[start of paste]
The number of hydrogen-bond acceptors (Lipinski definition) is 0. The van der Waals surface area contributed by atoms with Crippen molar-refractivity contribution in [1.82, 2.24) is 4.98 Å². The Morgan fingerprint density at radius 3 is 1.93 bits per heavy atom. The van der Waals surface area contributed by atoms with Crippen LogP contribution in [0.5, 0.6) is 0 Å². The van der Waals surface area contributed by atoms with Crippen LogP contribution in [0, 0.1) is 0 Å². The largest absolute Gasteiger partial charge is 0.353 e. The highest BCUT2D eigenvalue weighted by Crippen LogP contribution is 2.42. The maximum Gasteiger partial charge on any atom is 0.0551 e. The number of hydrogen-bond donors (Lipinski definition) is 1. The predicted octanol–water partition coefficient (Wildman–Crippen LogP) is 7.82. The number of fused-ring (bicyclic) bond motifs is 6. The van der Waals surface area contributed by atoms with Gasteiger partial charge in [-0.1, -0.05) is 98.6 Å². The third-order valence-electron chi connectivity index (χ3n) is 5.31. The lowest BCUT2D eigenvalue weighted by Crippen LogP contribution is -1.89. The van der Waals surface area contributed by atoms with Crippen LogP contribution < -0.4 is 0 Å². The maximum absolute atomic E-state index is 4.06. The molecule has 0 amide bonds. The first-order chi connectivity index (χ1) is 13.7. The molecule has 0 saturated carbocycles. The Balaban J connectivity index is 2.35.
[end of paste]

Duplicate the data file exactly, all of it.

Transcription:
The number of hydrogen-bond acceptors (Lipinski definition) is 0. The van der Waals surface area contributed by atoms with Crippen molar-refractivity contribution in [1.82, 2.24) is 4.98 Å². The Morgan fingerprint density at radius 3 is 1.93 bits per heavy atom. The van der Waals surface area contributed by atoms with Crippen LogP contribution in [0.5, 0.6) is 0 Å². The van der Waals surface area contributed by atoms with Crippen LogP contribution in [0, 0.1) is 0 Å². The largest absolute Gasteiger partial charge is 0.353 e. The highest BCUT2D eigenvalue weighted by Crippen LogP contribution is 2.42. The maximum Gasteiger partial charge on any atom is 0.0551 e. The number of hydrogen-bond donors (Lipinski definition) is 1. The predicted octanol–water partition coefficient (Wildman–Crippen LogP) is 7.82. The number of fused-ring (bicyclic) bond motifs is 6. The van der Waals surface area contributed by atoms with Gasteiger partial charge in [-0.1, -0.05) is 98.6 Å². The third-order valence-electron chi connectivity index (χ3n) is 5.31. The lowest BCUT2D eigenvalue weighted by Crippen LogP contribution is -1.89. The van der Waals surface area contributed by atoms with Crippen LogP contribution < -0.4 is 0 Å². The maximum absolute atomic E-state index is 4.06. The molecule has 0 amide bonds. The first-order chi connectivity index (χ1) is 13.7. The molecule has 0 saturated carbocycles. The Balaban J connectivity index is 2.35.